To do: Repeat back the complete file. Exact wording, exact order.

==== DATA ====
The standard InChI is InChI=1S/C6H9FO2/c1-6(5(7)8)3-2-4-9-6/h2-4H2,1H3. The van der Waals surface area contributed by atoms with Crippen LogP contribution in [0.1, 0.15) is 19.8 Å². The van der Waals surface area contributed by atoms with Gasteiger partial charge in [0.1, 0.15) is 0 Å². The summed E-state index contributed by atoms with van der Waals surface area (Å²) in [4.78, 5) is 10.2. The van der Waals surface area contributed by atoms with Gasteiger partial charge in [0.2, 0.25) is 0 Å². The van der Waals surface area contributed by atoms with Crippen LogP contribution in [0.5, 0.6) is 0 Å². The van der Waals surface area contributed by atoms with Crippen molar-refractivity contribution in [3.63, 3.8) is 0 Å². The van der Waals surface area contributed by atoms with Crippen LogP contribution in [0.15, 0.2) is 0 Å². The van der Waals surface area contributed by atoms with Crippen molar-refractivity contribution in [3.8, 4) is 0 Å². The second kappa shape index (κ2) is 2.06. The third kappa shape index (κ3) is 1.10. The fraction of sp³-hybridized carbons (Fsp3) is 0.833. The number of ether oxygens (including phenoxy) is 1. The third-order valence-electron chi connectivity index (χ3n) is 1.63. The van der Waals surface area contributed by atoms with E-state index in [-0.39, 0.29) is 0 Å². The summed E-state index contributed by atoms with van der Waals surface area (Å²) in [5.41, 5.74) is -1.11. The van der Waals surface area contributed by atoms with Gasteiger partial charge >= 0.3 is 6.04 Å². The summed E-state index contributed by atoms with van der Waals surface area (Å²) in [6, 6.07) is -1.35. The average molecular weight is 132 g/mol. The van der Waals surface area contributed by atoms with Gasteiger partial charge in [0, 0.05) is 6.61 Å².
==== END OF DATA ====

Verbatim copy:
The standard InChI is InChI=1S/C6H9FO2/c1-6(5(7)8)3-2-4-9-6/h2-4H2,1H3. The van der Waals surface area contributed by atoms with Crippen LogP contribution in [0.1, 0.15) is 19.8 Å². The van der Waals surface area contributed by atoms with Gasteiger partial charge in [0.1, 0.15) is 0 Å². The summed E-state index contributed by atoms with van der Waals surface area (Å²) in [4.78, 5) is 10.2. The van der Waals surface area contributed by atoms with Gasteiger partial charge in [0.2, 0.25) is 0 Å². The van der Waals surface area contributed by atoms with Crippen LogP contribution in [0.5, 0.6) is 0 Å². The van der Waals surface area contributed by atoms with Crippen molar-refractivity contribution in [3.63, 3.8) is 0 Å². The van der Waals surface area contributed by atoms with Crippen LogP contribution in [0.15, 0.2) is 0 Å². The van der Waals surface area contributed by atoms with Crippen molar-refractivity contribution in [3.8, 4) is 0 Å². The second kappa shape index (κ2) is 2.06. The third kappa shape index (κ3) is 1.10. The fraction of sp³-hybridized carbons (Fsp3) is 0.833. The number of ether oxygens (including phenoxy) is 1. The third-order valence-electron chi connectivity index (χ3n) is 1.63. The van der Waals surface area contributed by atoms with E-state index in [-0.39, 0.29) is 0 Å². The summed E-state index contributed by atoms with van der Waals surface area (Å²) in [5.41, 5.74) is -1.11. The van der Waals surface area contributed by atoms with Gasteiger partial charge >= 0.3 is 6.04 Å². The summed E-state index contributed by atoms with van der Waals surface area (Å²) in [6, 6.07) is -1.35. The average molecular weight is 132 g/mol. The van der Waals surface area contributed by atoms with Gasteiger partial charge in [0, 0.05) is 6.61 Å².